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Film / Saving the Titanic

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Because for some, a tale about the crew members most people tend to overlook is a dozen times more compelling than a sappy love story.

What is she compared to the sea?
Chief Engineer Joseph Bell
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Take the oft-portrayed RMS Titanic tale, depict it in the point of view of crew members people mostly overlook in favour of Star-Crossed Lovers or affluent passengers, i.e. the engineering and boiler room crew, sprinkle it with drama and you'll end up with a film like this.

Narrated by Liam Cunningham and starring David Wilmot and Ciarán McMenamin, Saving The Titanic is a 2012 Irish-German Docudrama revolving around the efforts of the ill-fated ship's engineers and stokers at keeping the ship afloat for as long as she possibly could, buying passengers some time to board the lifeboats. Told In Medias Res, Leading Fireman Frederick Barrett (McMenamin) is summoned by the White Star Line to be part of an inquiry on the sinking, in hopes that the company would paint a rosy picture of what happened during that fateful night. This film is also notable for being more about a particular group of people on board (i.e. the aforementioned crew) than on the usual cast of characters typical of a Titanic drama.

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The show provides examples of:

  • Artistic License – History: Given how not much is known about the engineers and stokers' actions during the actual disaster, this was to be expected. The coal bunker fire theory popularised by Senan Molony and implied to be a major factor for the disaster in the film was thoroughly debunked by a number of Titanic scholars and enthusiasts such as YouTuber and White Star Line fan Spammals and the Titanic Honor And Glory dev team. The photographic blemish as seen in Titanic - The New Evidence could be dismissed as just that, a blemish, rather than a warped section of the hull indicating an Achilles' Heel which may have exacerbated things, if that was a contributing factor at all.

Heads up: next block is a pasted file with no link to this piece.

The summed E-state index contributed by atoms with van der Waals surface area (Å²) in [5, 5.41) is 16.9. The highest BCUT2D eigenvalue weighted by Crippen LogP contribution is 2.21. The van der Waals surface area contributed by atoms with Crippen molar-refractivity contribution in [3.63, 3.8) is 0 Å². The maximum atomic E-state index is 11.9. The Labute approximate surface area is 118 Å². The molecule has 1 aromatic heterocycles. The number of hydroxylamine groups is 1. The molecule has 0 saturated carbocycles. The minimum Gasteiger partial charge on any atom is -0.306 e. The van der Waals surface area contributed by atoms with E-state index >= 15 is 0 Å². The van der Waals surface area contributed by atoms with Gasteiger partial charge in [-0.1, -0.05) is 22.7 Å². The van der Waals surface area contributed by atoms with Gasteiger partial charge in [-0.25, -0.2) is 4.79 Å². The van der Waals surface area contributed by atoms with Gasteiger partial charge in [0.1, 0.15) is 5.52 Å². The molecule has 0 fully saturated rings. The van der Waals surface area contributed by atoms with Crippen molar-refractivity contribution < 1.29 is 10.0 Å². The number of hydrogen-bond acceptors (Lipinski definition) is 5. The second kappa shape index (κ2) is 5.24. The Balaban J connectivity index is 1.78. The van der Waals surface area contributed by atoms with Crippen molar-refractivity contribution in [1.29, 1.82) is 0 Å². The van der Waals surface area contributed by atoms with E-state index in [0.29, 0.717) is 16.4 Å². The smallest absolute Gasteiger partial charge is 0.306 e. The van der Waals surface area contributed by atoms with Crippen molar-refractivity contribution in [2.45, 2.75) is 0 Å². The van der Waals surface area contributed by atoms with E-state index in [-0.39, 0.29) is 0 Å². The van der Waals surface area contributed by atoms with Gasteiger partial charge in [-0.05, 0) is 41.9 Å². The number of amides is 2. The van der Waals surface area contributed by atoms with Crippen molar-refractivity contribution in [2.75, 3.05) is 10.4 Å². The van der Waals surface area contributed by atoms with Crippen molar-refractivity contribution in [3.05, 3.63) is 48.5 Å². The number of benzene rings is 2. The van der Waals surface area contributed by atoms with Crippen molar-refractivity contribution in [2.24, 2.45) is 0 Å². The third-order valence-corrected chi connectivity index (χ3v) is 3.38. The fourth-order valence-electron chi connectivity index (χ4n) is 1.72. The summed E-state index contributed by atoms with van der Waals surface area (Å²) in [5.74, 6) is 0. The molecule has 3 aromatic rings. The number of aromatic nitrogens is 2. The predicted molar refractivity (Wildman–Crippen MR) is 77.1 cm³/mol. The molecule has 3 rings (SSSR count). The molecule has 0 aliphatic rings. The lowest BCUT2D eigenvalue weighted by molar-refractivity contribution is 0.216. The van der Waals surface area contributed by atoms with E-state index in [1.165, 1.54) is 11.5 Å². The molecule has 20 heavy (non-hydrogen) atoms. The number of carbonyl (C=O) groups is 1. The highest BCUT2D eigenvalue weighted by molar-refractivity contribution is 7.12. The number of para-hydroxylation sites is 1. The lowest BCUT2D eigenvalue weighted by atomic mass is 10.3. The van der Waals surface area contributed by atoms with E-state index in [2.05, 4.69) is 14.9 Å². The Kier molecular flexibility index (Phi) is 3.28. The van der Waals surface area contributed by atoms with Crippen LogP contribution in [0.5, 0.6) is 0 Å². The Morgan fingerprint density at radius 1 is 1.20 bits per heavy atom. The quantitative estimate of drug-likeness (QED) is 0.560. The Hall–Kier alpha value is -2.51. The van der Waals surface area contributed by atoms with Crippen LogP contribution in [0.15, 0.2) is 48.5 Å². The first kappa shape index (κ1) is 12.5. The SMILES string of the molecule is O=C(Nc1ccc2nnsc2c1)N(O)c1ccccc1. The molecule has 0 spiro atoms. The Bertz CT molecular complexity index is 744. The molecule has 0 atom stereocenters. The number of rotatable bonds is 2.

• Ascended Extra: Whilst the firemen, trimmers and engineers were hardly even extras in Real Life for their valiant efforts, Saving The Titanic strove to give them justice and memorialise them as opposed to a few minutes of screen time in most portrayals.
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  • Conspicuous CG: Though it wasn't all that bad, and CGI shots of the ship were used sparingly anyway, with the live-action scenes mostly confined to shots of the ship's interior and engine/boiler rooms.
  • Covers Always Lie: There was no waves or clouds at the night of the sinking.
  • Downer Ending: None of the engineering crew made it, and neither did the electricians survive the ordeal. A few firemen and trimmers did make it out alive, Barrett included.
  • The Ghost: It sure makes you wonder where Captain Smith, J. Bruce Ismay and Molly Brown, let alone Jack Dawson or Rose Bukater, were in the film. But that isn't what the story is about.
    • Recurring Titanic figure Thomas Andrews does make appearances though, and with Smith sort of absent in the story, Engineer Bell became something of an Expy for the captain, like when Andrews informs him that the ship is a lost cause and must be abandoned by any means possible.
  • How We Got Here: The film starts in New York where Barrett is summoned to testify and recount his experiences on board.
  • Screw the Money, I Have Rules!: Disgusted at being Used All Along in exchange for being portrayed by White Star as "heroes", Barrett leaves the offices, while his colleague Paddy gleefully accepts the offer.
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